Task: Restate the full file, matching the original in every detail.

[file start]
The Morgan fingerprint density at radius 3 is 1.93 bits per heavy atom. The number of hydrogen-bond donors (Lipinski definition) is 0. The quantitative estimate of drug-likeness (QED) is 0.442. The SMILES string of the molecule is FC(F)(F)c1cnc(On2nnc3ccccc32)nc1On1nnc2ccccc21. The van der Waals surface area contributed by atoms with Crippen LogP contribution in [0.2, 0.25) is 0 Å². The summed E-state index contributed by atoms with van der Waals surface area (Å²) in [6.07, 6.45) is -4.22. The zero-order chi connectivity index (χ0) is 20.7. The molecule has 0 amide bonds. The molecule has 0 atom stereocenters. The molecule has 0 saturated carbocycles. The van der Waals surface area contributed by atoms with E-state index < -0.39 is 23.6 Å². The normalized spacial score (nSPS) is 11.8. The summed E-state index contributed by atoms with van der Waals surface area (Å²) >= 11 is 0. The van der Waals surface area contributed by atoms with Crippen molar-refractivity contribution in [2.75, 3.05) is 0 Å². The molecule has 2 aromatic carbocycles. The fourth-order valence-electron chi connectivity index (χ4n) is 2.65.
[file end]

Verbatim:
The Morgan fingerprint density at radius 3 is 1.93 bits per heavy atom. The number of hydrogen-bond donors (Lipinski definition) is 0. The quantitative estimate of drug-likeness (QED) is 0.442. The SMILES string of the molecule is FC(F)(F)c1cnc(On2nnc3ccccc32)nc1On1nnc2ccccc21. The van der Waals surface area contributed by atoms with Crippen LogP contribution in [0.2, 0.25) is 0 Å². The summed E-state index contributed by atoms with van der Waals surface area (Å²) in [6.07, 6.45) is -4.22. The zero-order chi connectivity index (χ0) is 20.7. The molecule has 0 amide bonds. The molecule has 0 atom stereocenters. The molecule has 0 saturated carbocycles. The van der Waals surface area contributed by atoms with E-state index < -0.39 is 23.6 Å². The normalized spacial score (nSPS) is 11.8. The summed E-state index contributed by atoms with van der Waals surface area (Å²) >= 11 is 0. The van der Waals surface area contributed by atoms with Crippen molar-refractivity contribution in [2.75, 3.05) is 0 Å². The molecule has 2 aromatic carbocycles. The fourth-order valence-electron chi connectivity index (χ4n) is 2.65.